Written by Allan W. Atlas
Exhilaration/trepidation! Excitement/anxiety! These are some of the binary oppositions that we feel as we launch a new journal: Papers of the International Concertina Association (or PICA, to use its acronym), a joint publication of the International Concertina Association and The Center for the Study of Free-Reed Instruments at The Graduate Center, The City University of New York.
No doubt, there are those who will ask—and some skeptics have already asked—why? Why launch PICA in the first place, what need does it fill? The simple answer is this: PICA will provide a forum for the new wave of concertina-related research that seems to be welling up on both sides of the Atlantic. And unlike the ICA’s Concertina World, which, as a Newsletter should be, is quite properly chatty, or the always-lively http://www.concertina.net, where the shouting sometimes drowns out the unedited substance, submissions to PICA will be peer-reviewed and serious (though not ivory-towerish) in tone.
To a large extent, this inaugural issue of PICA gives a good idea of what future volumes will look like. We hope always to include two or three articles, one of which will usually be a bit brief and on the ‘light’ side; reviews of recent books and notable CDs; a section called ‘Historical Document’, which will present important documents relating to the history of the concertina in their entirety with a short introductory note that places the document into a wider historical context; a section called the ‘Picture Gallery’ (it could just as well have been called ‘Algar’s Corner’), which, obviously, will be devoted to photographs and other illustrated material; and, when the occasion calls for it, a ‘Briefly Noted’ section, where we can tuck important announcements and the like. In addition, we hope to add a music supplement beginning with volume 2.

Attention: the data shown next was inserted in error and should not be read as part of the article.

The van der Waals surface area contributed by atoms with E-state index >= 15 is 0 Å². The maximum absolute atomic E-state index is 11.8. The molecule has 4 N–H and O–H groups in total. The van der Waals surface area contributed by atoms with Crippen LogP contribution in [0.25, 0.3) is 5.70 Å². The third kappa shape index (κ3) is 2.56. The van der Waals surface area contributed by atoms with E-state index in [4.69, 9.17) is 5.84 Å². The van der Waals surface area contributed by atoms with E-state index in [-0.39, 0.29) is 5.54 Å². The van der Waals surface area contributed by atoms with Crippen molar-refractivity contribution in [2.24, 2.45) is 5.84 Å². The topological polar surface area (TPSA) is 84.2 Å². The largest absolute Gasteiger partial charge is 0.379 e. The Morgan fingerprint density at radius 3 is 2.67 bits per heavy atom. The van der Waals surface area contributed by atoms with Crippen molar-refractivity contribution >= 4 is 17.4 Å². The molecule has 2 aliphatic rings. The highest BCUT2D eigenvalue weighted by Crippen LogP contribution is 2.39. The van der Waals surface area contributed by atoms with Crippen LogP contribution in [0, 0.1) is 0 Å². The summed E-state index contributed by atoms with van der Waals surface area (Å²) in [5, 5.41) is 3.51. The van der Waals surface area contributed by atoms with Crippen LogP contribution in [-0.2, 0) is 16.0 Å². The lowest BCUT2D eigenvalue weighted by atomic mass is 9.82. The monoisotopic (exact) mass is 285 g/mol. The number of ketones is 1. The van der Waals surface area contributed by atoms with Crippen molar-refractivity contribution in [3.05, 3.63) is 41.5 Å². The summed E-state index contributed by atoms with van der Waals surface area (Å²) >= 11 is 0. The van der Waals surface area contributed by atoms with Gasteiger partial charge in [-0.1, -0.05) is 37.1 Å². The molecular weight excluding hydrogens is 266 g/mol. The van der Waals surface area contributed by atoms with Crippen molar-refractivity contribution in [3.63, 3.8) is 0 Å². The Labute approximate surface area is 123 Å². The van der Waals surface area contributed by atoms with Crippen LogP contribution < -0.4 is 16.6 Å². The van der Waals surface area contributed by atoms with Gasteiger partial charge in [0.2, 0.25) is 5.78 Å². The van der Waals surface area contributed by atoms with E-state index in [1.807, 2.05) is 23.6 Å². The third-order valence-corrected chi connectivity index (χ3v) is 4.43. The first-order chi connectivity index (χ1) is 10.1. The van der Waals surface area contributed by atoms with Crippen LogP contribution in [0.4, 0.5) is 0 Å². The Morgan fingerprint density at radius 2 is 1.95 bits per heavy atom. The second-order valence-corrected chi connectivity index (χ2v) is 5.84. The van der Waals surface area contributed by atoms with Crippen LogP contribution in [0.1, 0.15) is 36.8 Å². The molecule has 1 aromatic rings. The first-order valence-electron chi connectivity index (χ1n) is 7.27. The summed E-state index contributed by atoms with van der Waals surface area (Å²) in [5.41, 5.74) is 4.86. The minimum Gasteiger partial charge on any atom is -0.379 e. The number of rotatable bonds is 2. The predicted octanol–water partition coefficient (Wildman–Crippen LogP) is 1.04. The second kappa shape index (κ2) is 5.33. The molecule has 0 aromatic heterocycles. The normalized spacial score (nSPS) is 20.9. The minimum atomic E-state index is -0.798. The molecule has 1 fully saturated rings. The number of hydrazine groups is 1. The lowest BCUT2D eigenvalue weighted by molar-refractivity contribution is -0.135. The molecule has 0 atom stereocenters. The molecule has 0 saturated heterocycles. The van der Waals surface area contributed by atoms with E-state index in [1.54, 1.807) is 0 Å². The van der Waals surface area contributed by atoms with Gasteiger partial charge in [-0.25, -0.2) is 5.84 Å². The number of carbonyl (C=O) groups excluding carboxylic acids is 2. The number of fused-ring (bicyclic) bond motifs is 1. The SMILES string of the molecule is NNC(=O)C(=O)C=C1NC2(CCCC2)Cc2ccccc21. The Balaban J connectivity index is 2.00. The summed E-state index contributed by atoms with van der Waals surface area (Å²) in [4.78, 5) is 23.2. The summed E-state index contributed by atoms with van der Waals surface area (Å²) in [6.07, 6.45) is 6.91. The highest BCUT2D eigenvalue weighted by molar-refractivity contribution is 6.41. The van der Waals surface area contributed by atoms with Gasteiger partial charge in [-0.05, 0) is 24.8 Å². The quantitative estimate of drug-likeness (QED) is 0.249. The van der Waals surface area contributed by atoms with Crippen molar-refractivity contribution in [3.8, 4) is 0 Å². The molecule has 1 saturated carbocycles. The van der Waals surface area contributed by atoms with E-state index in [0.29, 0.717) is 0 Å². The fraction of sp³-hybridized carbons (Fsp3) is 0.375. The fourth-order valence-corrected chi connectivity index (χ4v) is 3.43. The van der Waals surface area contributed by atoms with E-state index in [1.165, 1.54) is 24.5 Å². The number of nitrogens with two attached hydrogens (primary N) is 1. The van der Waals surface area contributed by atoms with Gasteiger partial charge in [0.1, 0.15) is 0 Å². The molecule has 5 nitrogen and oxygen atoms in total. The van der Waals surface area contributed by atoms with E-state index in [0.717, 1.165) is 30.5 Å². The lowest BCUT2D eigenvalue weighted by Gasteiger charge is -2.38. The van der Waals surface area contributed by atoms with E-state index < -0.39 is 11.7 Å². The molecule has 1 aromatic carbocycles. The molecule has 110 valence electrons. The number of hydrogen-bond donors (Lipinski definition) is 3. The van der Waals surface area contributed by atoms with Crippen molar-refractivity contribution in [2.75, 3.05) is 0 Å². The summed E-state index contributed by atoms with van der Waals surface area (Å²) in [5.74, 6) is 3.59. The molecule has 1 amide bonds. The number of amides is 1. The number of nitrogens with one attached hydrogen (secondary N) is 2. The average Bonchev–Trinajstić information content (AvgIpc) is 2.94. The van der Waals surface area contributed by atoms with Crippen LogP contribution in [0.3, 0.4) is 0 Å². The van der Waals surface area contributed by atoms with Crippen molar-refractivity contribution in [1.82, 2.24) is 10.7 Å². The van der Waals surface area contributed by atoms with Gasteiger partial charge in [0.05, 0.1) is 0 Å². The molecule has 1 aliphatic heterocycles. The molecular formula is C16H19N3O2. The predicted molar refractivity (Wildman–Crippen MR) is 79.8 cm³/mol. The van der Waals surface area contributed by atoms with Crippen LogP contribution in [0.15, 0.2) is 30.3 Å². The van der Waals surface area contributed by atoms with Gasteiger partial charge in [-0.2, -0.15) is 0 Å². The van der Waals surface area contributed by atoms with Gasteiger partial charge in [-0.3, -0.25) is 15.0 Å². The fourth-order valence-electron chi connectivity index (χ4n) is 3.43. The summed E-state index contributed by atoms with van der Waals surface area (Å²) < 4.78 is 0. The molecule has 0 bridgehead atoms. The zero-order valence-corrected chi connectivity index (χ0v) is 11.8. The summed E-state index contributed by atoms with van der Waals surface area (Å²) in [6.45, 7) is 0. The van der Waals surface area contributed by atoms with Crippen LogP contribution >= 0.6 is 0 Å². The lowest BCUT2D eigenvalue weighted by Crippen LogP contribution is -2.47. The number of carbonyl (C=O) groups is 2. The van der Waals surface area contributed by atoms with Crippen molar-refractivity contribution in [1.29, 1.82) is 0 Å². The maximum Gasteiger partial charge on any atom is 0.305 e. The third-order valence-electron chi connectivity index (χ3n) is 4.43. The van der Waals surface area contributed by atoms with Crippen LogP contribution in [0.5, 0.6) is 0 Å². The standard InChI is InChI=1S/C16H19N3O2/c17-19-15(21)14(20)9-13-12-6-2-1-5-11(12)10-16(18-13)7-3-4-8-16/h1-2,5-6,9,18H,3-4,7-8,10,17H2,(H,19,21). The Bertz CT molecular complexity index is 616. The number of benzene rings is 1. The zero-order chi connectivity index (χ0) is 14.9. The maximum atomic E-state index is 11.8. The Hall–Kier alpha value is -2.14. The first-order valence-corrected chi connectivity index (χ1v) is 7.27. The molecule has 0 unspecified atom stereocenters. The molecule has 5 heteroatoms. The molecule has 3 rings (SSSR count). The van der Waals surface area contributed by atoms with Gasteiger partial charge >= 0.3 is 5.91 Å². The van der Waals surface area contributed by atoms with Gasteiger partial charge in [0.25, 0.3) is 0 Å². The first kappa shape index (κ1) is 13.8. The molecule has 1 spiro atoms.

In terms of content, PICA will cast its net widely. It will include articles about all types of concertinas, and it will welcome articles that deal with the history and development of the instrument itself, as well as its sociology, repertory, styles of playing, etc. In all PICA’s contents will be as diverse as the interests of those who read and write for it.
As noted on the inside of the front cover, PICA will appear once each year in two almost-simultaneous formats: a hardcopy version that will go to members of the ICA (membership has its perks) and an electronic version that will be posted on the websites of both the ICA and the CSFRI as soon as members of the ICA have their hard copies in hand. And rather than simply duplicating the hardcopy version by posting each issue as a separate, integral volume, the electronic version will take the form of a ‘cumulative archive’ in which items are continually added and indexed under ‘Articles’, ‘Reviews’, etc. (with cross-references to authors, subjects, key words, and original volume, year, and page numbers of the hardcopy version for purposes of citation). In all, readers should be able to navigate through the contents with ease.
Finally, PICA can only be as good and as interesting as the submissions it receives. Thus we welcome those who are participating in the new wave of concertina-related research to think of us in connection with their work.
And now a toast: to a healthy, long-lived, on-schedule, and intellectually stimulating PICA!
And now a POSTSCRIPT: as a journal with homes on both sides of the ocean, we have used what we hope is a flavorful—if somewhat idiosyncratic—mixture of British and American style: single quotation marks, punctuation outside the quotation marks, and the occasional guidance of Fowler’s English Usage (UK); the comma after the penultimate item of a series and the equally occasional reliance on the University of Chicago’s A Manual of Style (USA). On the other hand, spelling and such formulations as ‘the government is/are’ reflect the patriotic fervor of the individual contributors.